Northern Lights Viewing in Alaska - What to Wear in the Arctic Winter


Amongst the top ten questions to us, 'What clothing is recommended for a northern lights viewing trip to Alaska?', is undoubtedly at the top of the list. 

In the following article we would like to give our clothing recommendations to the arctic circle adventurers. This is also equally applicable for watching the famous Aurora Borealis, Iditarod Tours or Winter Drives. 

THE WEATHER IN ALASKA

In Alaska we experience Arctic climate. This is characterized by extremely cold winters as well as a relatively short day light hours. In Fairbanks you can expect the same low temperatures in winter as in Barrow in the Arctic which is around  -9,4° F average temperature in January.



THE PERCEIVED TEMPERATURE

Now average temperatures are one thing, but individually perceived temperatures is quite another which can be very different based on wind and sun conditions. The lowest temperature measured in Alaska in February is -15.7° F (Source: Wikipedia). Everyone will agree that temperatures in Alaska can be described as "crispy cold"! 




THE BASIS OF ALL WARMTH
When we spend hours either enjoying the aurora borealis or waiting for them to appear, we often stand in frozen fjords or on other ice surfaces. In these situations shoes play a central role. Cold, most often, starts from bottom to top.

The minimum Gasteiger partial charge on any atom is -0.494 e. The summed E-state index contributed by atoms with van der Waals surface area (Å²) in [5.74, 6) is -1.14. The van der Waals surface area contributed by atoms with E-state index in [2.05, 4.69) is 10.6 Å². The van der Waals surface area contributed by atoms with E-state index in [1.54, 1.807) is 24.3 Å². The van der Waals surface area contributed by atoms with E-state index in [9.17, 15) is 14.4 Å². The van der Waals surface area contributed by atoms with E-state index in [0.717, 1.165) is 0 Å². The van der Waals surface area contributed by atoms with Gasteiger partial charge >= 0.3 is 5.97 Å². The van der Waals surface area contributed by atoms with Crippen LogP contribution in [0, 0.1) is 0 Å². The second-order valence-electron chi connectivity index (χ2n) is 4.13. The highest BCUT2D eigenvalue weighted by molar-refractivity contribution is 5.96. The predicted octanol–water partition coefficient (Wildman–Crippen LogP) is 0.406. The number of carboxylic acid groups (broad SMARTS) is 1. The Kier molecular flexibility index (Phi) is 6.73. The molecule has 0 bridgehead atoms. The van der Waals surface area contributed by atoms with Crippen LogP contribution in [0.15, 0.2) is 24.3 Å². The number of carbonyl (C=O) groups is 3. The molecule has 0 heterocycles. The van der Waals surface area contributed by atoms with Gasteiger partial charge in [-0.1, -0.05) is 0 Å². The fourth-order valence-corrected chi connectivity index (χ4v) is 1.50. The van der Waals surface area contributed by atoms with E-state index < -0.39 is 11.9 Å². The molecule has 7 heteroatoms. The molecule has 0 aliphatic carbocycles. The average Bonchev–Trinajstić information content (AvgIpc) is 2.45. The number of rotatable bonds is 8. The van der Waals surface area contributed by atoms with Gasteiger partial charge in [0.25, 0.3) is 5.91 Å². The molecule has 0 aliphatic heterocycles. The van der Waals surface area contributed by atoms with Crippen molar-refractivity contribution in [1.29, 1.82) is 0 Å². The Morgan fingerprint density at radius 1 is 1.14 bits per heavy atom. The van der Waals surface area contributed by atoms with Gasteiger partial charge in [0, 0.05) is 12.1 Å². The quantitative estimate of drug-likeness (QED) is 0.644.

BOOTS

We want an enjoyable time in cold weather, so let's start packing our essential gear. The first and probably most important line of defense against cold is shoes. I have been using solid Kamik boots since my first scouting trip to Alaska. This is the model: Kamik Cody Boots. This boot is a rubber boot in the lower area and a leather boot in the upper area. It is completely waterproof up to the seams. However, the water should not go over the seams, otherwise moisture creeps into the boot. A nice feature that this boot has removable inner lining. Since these are rubber boots, unfortunately, some sweat in these boots unfortunately. The inner lining takes care of the moisture to a certain extent and conducts the moisture upwards.


If you take out the inner lining after every excursion and put them on the underfloor heating in the hotel, let the boots dry out as well, you won't have any problems with cold feet. Inner shoes that are not removable are clammy and damp after a few days and therefore turn into a cold magnet


SOCKS
In regards to socks, I swear on socks made of merino wool, because these do not scratch and the sweat of the feet drains off. Merino wool socks Though they cost a bit more but you buy only a few pairs as they dry fast. With this combination of solid, almost waterproof boots, removable inner lining and socks made of merino wool, you are perfectly covered from the ground.

 
UNDERWEAR
Underwear, which probably was not super important, in Alaskan cold becomes a thing of great importance. Invest in very good Merino underwear, or at a lower price on a functional fibre underwear. I decided to buy two sets of underwear from The North Face. Admittedly, they are a tad too much for a pair of long underpants, but the comfort doesn't make it comparable to normal cotton underwear. Unlike cotton, the modern fibres quickly remove the moisture resulting from perspiration and retain the fit for hours without wrinkling or becoming a cold magnet due to wetness.